We finally have power at our house, and, because we are down the street from a school, the main internet line has been reinstalled in our area, although we are still on a waiting list to get the damaged cable connection reattached to our house. There is still no internet access at home and once again I am enjoying the hospitality of Ashley.
Thanks so much, Ashley.
About half the city is still without power, but if you camp well and don't have anyone in your household with serious medical needs requiring electricity, and you are fit and healthy, this is only a big, sweaty inconvenience for many people.
On the other hand, there are thousands of people whose jobs have been interrupted due to either structural damage and/or lack of power to their workplace, which means reduced income in already tight financial times. For those people it is not just an inconvenience, it's a very serious matter. Likewise for the people with homes destroyed or badly damaged by trees.
What we have in Baton Rouge is a disaster, but not a catastrophe: it's big, it's ugly, and it ain't no fun for nobody, but 95% of us will come out of this will body and soul still together and with an intact or repairable home. We fared much, much better than people in the central coastal parishes (counties), many of whom lost their homes. The human need in the coastal areas is great.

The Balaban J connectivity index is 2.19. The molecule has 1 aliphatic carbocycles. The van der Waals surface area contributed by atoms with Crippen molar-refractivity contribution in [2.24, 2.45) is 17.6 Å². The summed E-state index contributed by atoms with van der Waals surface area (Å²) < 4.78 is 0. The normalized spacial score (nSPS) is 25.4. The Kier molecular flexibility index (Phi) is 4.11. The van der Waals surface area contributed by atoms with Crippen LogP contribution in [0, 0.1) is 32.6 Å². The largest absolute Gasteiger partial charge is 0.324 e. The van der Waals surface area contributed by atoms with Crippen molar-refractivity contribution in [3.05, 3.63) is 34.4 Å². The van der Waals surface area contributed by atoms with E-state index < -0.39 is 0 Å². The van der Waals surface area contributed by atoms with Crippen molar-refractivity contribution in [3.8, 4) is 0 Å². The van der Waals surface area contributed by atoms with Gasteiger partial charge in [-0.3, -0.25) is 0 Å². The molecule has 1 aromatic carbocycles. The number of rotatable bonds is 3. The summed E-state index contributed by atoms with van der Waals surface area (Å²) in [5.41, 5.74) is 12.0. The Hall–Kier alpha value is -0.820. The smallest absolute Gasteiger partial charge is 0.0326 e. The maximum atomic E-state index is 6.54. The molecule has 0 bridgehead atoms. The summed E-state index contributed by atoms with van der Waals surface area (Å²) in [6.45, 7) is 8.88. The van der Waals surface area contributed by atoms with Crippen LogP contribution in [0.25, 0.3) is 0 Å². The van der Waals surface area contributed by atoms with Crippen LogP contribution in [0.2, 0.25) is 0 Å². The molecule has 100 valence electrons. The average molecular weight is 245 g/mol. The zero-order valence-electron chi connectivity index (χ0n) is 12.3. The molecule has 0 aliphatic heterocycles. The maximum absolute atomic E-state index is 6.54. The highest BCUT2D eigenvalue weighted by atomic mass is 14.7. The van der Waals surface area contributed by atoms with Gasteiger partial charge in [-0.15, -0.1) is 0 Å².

Gustav was stronger than expected when it arrived in Baton Rouge, but not exactly a surprise. Baton Rouge has suffered hurricanes before, but they are usually much diminished by the time they get this far inland. What made this storm such a mess was the force of the sustained winds after the storm had cut a long path across the lower part of the state to get to us. Previously, Hurricane Betsy in 1965 and Hurricane Andrew in 1992 had hit Baton Rouge pretty hard, but once again, those were unusual events. We are not on the coast, so we don't get storm surge, and by the time a hurricane gets to us it's usually a relatively minor wind event.
Not this time. And we have a huge mess to clean up, and services to get working again, and schools to reopen.
And now we turn our thoughts to those people who will face the wrath of Ike. This will be a much more powerful storm when it makes landfall, likely in Texas. Let's hope that it somehow can dissipate; if not, let's hope that all in its path can safely evacuate inland to higher ground, away from both the storm surge and tall trees.
Once again, thanks to all for your concern, good wishes and support. It means a great deal to have so much goodwill coming in from friends and correspondents all over the place. Thanks.
I should be able to blog normally, with photos and everything, by nearly next week - perhaps sooner if I am lucky. I have a lot of topics to cover: thoughts on how people respond to disaster, hurricane photos, and the use of Corriedale fleece in hurricane preparedness.
Labels: Hurricane Gustav, Hurricane Ike.